March for Science North Pole Edition

by March for Science

Today thousands of science supporters, all over the world, March for Science. They even march at the North Pole! This piece, which was first published on 2Degrees, is from Bernice Notenboom who is currently performing her research at the North Pole.

2 Degrees

2 Degrees

Science is to celebrate the brilliant minds everywhere in the world who are studying to understand the complexities of our planet. Those people that can help move us forward into solving the climate crisis that we ourselves created.
Climate change is challenging—we humans haven’t experienced it before—and it is a moving target. So we need to get all our minds together now to mitigate the consequences of climate change—the biggest threat to our planet.

Traditionally scientists have not been comfortable expressing their opinions about climate change. Most rather stick to facts and models than be pushed into statements. But recently, climate scientists have been polarized into radicals and climate deniers who believe and don’t believe.

Science Is Not About Believing

Science is not about believing. Science is about methods, models, statistical relevance, track records and lots of sampling. Science is about objectivity, and passionate scientists or those who warn the world are considered alarmists. But science, evidence, facts, and reason form the very foundation of a strong democracy—and we must advocate for them.

Marching for Science in -40°C

During the last three weeks I have supported scientists by marching to the North Pole, an extreme expedition of 224 km facing -40°C temperatures while still collecting data on the ice to support NASA/ESA and arctic scientists. Our mission was a simple one: collecting snow measurements along a transact flown over by NASA on April 6th. This invaluable data is so desperately needed to understand ice thickness in relationship with snow. Without this kind of data, it would be hard to validate the snow radar in the Icebridge airplane and to understand the overall ice thickness. All of which have implications on the maximum extent and predictions of the health of the arctic and the world’s climate.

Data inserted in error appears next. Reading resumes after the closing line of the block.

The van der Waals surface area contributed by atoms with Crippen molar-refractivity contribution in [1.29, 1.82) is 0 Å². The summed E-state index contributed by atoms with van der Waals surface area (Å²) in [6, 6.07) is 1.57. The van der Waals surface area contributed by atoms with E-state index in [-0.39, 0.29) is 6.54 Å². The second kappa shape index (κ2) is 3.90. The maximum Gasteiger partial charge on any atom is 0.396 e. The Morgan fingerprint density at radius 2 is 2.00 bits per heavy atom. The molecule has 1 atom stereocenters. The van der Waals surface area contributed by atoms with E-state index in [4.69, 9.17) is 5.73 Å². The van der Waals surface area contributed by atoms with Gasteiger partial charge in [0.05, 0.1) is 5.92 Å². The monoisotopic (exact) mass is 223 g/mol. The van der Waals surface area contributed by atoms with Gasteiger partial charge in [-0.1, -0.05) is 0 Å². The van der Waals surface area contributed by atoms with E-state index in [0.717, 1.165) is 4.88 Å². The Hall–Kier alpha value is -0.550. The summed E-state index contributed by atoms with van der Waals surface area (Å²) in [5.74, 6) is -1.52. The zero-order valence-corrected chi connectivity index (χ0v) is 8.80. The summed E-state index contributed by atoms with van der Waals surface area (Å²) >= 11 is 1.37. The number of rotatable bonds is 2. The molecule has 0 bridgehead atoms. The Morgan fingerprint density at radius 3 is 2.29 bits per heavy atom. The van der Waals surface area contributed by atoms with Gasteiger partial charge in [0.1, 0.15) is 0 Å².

Left to right: Bernice Notenboom, Martin Hartley, and Ann Daniels

Left to right: Bernice Notenboom, Martin Hartley, and Ann Daniels

The importance of science in the Arctic is evident—we need not to discuss its value and its merit, we need to support it and fund it. The Arctic is the poster child of climate change—it is here where the changes are happening the fastest.

So we flew our banner of March for Science two days ago at the North Pole and we are joining tomorrow at UNIS here in Longyearbyen for the March of Science in Svalbard.

About the Author

Bernice Notenboom is a climate journalist, film maker and polar explorer. In 2007 she was the first Dutch woman to reach the south pole. she actively promotes and protects the arctic environment with science, journalism and corporate involvement. Her latest expedition is the 2Degrees expedition in April 2017 to the North Pole.